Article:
MI6 camera for auction on Ebay

A 28-year old deliveryman living in Hertfordshire, UK, bought a used Nikon Coolpix camera on Ebay for about $31 because he was about to go on vacation. After he got back from vacation and started downloading his pictures, he discovered some pictures that he did not remember from his trip. Turns out that this camera previously belonged to an agent of the British Secret Intelligence Service (SIS - better known as MI6), and that agent did not erase the data from the camera before he /she put it on auction. Read the following quotes to get an idea of what was on the memory:

Names, snaps, fingerprints and suspects’ academic records were found in the memory of the digital device.

Alongside them were photos of rocket launchers and missiles which spooks believe Iran is supplying to Osama Bin Laden’s henchmen in Iraq.

...a hand-drawn graphic revealed links between active al-Qaeda cells — with terrorists’ names and occupations.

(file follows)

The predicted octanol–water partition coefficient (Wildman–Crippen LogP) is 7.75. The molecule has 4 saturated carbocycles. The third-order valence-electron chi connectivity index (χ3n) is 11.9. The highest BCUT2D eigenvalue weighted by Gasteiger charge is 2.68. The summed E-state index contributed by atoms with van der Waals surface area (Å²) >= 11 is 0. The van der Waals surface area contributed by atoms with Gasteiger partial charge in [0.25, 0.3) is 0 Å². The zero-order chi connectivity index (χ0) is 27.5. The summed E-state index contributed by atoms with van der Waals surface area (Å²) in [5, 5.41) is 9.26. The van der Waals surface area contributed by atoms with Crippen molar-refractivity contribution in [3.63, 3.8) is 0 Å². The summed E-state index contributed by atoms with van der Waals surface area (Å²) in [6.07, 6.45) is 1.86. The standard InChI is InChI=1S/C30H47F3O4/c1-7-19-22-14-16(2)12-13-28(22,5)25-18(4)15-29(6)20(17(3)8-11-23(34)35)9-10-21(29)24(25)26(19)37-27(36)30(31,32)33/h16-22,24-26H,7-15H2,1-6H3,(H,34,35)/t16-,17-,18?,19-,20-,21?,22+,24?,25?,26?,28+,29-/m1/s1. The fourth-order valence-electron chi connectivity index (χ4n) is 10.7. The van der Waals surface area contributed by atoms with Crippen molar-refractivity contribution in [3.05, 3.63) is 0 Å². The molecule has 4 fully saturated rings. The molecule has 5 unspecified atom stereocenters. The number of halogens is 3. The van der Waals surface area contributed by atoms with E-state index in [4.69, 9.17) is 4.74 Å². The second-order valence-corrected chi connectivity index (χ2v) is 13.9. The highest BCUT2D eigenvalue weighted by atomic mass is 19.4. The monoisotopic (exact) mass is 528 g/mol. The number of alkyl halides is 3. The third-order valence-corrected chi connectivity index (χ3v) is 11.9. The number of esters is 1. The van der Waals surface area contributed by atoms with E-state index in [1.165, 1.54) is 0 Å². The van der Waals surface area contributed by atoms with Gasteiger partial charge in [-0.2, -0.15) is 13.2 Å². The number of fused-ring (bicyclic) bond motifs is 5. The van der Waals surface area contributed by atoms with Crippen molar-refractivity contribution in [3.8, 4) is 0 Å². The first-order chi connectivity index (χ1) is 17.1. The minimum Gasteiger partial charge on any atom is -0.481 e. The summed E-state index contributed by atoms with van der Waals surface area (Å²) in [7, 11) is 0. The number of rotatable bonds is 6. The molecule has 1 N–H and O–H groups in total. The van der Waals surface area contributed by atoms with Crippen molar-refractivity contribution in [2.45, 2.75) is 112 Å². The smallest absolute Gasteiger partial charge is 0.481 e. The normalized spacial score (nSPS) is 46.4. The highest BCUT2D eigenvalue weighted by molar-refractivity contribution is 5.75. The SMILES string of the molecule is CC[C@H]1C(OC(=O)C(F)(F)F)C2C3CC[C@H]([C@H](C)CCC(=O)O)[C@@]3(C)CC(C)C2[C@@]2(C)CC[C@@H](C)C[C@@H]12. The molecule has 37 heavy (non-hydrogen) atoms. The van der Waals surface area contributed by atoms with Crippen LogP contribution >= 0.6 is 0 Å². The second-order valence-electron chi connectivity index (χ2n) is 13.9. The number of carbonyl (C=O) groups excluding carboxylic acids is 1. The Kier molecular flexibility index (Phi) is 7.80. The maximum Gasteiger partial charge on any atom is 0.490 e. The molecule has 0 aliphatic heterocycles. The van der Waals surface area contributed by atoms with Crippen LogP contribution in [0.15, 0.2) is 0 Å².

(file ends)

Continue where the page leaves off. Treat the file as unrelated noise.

Terrorism author Neil Doyle said: “These are MI6 documents relating to an operation against al-Qaeda insurgents in Iraq. It’s jaw-dropping they got into the public domain.

“Not only do they divulge secrets about operations, operating systems and previously unheard-of MI6 departments, but they could put lives at risk.”

This is scary stuff for the intelligence community, but it is also scary for the family of the man who discovered the info. He went to the police after he discovered the pictures. The local cops seemed to treat it as a joke, but soon the Special Force, which appears to be an anti-terrorist group of cops in the UK, "descended on his humble terraced home." They took away the camera and his home PC (looks like they reimbursed them £1,000) and banned the family from talking to the media. I understand the precautions, but this had to be a little nerve-wracking.

I wrote a post about a server that was sold online about a month back that contained a bunch of bank customer data, including very sensitive information. Both of these incidents are examples of people doing stupid things. An intelligence officer especially ought to know better.

Like I said in that last post, I am just glad to hear that there are some responsible and honest people out there who are finding this stuff (kudos to the UK). In the hands of less scrupolous individuals, both of these situations could have led to some extremely serious consequences.

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